ing on the ability of the state to justify the use of coercion. It is concluded that for some classes of individuals and in some situations, coerced immunotherapy is likely to be legal, subject to the constraints of due process and establishment of the modality’s safety and effectiveness. Assuming a situation in which immunotherapy may be legally coerced, the appendix concludes with some reflections on fairness in implementing coercion policy.
The entire discussion here is necessarily subject to substantial uncertainty. Given the novelty of immunotherapies, no law has been developed pertaining to them, so likely legal authority must be inferred from a set of successively more generalized or analogous areas of law: first, from the very sparse law pertaining to coercion of other modalities of substance abuse treatment; second, from the law pertaining to coercion of substance abuse treatment in general, also sparse; and third, from the law pertaining to coercion of treatment for mental illness, which is more developed but only analogous. While this approach cannot lead to very confident predictions, it may well mirror the thinking of courts as they review precedents to inform their future decisions regarding coercion of immunotherapy.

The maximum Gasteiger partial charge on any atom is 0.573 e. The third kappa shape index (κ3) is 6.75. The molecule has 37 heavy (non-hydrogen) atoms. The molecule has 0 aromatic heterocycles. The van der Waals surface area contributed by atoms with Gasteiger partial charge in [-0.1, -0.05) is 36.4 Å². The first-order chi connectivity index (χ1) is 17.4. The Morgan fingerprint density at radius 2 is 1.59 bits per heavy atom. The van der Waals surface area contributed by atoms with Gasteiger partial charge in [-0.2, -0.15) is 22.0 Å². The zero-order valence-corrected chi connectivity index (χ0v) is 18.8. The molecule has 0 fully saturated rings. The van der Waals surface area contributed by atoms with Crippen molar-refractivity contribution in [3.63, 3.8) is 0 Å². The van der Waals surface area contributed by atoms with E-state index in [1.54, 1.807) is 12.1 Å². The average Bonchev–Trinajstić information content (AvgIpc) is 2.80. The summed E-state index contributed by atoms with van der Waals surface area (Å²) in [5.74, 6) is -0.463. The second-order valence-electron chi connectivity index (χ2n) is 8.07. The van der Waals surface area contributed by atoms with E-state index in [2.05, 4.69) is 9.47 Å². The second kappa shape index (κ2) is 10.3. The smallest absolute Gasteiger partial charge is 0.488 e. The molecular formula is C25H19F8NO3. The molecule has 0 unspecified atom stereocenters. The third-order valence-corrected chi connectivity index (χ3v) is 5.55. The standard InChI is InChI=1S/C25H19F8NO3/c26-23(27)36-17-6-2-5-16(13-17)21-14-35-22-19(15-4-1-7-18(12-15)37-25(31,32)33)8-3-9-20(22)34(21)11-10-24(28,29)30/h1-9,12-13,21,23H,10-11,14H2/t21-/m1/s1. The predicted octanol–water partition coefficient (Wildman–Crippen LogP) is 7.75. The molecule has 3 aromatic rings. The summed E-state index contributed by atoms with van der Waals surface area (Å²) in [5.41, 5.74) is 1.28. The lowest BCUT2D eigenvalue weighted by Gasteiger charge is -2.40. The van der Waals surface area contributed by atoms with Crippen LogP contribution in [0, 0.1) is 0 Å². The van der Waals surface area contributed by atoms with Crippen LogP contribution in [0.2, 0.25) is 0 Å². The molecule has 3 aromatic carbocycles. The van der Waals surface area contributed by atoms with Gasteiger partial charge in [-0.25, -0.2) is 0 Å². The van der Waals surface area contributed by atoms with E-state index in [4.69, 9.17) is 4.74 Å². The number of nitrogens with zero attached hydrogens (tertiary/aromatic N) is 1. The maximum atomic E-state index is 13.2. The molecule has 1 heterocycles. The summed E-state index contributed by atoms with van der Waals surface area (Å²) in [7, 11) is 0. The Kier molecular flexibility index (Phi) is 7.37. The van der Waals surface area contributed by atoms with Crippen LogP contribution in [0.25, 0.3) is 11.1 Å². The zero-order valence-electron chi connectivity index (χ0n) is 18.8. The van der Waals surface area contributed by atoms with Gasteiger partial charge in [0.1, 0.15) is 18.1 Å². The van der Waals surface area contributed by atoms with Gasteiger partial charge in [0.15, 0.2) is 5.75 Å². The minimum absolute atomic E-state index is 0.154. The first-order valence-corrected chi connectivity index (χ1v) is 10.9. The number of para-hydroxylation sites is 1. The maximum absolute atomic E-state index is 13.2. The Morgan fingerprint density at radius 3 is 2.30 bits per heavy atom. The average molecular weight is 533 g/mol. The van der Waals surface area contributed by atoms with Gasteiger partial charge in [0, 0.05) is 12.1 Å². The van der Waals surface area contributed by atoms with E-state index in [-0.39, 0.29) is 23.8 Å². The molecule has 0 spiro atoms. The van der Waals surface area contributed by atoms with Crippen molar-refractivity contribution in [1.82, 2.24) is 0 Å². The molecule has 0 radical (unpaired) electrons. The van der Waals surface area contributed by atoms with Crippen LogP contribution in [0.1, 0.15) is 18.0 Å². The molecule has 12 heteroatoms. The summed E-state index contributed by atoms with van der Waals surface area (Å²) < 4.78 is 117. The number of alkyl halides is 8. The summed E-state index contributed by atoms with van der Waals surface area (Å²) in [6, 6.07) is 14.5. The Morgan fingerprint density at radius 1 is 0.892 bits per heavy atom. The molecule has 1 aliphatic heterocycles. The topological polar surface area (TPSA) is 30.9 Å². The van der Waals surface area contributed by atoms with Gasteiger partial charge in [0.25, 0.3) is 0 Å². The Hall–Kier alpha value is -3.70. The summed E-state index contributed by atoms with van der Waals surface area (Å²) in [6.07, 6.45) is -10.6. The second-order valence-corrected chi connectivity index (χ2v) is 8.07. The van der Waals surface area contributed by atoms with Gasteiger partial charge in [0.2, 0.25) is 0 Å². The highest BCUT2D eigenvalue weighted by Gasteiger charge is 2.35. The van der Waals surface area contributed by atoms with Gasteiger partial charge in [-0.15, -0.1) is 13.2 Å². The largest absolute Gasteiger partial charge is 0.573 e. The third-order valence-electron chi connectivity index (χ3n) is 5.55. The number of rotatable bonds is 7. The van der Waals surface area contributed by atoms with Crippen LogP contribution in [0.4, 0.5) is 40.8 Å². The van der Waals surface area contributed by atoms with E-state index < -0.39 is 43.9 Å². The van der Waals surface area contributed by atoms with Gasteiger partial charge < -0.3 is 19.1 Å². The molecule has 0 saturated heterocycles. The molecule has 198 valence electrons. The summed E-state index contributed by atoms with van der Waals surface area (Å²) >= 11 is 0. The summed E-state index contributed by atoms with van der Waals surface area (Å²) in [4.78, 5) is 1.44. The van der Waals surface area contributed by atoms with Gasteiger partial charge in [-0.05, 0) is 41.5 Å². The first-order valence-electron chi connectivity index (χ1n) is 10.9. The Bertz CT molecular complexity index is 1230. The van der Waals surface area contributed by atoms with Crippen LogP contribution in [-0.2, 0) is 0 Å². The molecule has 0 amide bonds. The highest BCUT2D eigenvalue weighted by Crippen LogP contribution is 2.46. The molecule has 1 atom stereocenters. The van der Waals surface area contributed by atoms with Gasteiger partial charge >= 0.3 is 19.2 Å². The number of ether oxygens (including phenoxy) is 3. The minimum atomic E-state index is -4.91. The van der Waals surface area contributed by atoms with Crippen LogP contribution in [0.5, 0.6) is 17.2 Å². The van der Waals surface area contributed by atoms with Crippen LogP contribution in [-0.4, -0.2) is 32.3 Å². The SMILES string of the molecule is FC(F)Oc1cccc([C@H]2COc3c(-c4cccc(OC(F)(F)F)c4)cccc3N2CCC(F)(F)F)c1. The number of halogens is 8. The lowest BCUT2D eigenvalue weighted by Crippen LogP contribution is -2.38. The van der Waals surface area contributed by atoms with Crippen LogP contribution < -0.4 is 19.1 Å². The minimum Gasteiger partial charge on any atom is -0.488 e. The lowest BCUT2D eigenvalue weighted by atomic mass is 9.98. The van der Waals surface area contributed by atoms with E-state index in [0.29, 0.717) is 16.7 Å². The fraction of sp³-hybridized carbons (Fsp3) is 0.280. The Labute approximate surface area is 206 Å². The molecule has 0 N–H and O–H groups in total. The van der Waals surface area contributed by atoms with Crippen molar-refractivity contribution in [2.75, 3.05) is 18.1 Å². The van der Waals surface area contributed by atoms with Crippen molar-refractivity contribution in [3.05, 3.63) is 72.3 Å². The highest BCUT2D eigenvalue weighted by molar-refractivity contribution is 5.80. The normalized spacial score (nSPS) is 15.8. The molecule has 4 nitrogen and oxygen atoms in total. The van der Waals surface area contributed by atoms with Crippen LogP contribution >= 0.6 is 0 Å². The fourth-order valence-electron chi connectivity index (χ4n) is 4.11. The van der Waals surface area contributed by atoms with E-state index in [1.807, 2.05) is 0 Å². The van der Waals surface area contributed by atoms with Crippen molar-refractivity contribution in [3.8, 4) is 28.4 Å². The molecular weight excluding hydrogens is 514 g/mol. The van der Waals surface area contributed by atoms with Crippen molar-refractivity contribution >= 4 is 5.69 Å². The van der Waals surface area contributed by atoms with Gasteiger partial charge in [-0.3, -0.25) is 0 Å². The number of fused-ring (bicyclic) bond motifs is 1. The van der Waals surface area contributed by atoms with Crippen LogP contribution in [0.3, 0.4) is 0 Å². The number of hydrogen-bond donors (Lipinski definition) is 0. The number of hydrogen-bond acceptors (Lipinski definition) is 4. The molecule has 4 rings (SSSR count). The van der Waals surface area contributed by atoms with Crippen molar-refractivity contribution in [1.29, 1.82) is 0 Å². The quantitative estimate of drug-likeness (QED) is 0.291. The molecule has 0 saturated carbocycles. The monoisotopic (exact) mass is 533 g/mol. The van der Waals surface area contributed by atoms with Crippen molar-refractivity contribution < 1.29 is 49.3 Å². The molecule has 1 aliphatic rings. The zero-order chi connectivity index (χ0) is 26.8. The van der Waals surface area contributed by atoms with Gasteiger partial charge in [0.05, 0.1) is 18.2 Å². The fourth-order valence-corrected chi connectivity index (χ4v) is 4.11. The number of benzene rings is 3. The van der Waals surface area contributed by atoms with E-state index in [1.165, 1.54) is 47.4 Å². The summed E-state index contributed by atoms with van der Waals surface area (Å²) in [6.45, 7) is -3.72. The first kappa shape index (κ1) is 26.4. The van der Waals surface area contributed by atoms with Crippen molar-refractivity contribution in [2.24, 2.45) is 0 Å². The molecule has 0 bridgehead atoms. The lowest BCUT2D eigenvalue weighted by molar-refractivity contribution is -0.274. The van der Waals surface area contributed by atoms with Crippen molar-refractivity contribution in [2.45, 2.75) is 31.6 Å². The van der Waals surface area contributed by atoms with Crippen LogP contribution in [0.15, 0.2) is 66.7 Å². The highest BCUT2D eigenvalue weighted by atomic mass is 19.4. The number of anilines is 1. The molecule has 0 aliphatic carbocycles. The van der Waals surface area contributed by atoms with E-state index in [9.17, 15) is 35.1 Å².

The law permits the government to enforce addiction treatment under parens patriae and police powers. Although the U.S. Constitution generally confers broad autonomy to individuals, parens patriae and police powers are invoked by the government to limit the actions of individuals when broader societal interests are at stake.
Parens patriae, translated literally from the Latin, means “parent of the country.” This power lies with the states, where it has been broadly interpreted as the right to protect interests such as the health and welfare of the people. For example, all states permit the civil commitment of individuals with mental disorders. The rationale for civil commitment is to provide treatment for mentally disordered individuals as well as to prevent harm to the larger society.
Overlapping parens patriae are police powers. These are derived from the Tenth Amendment to the U.S. Constitution, which reserves to the states any powers not explicitly delegated to the federal government. Under their police powers, states (and by delegation localities) may “adopt such laws and regulations as tend to prevent the commission of fraud and crime, and secure generally the comfort, safety, morals, health and prosperity of its citizens by preserving the public order, preventing a conflict of rights in the common intercourse of citizens, and insuring to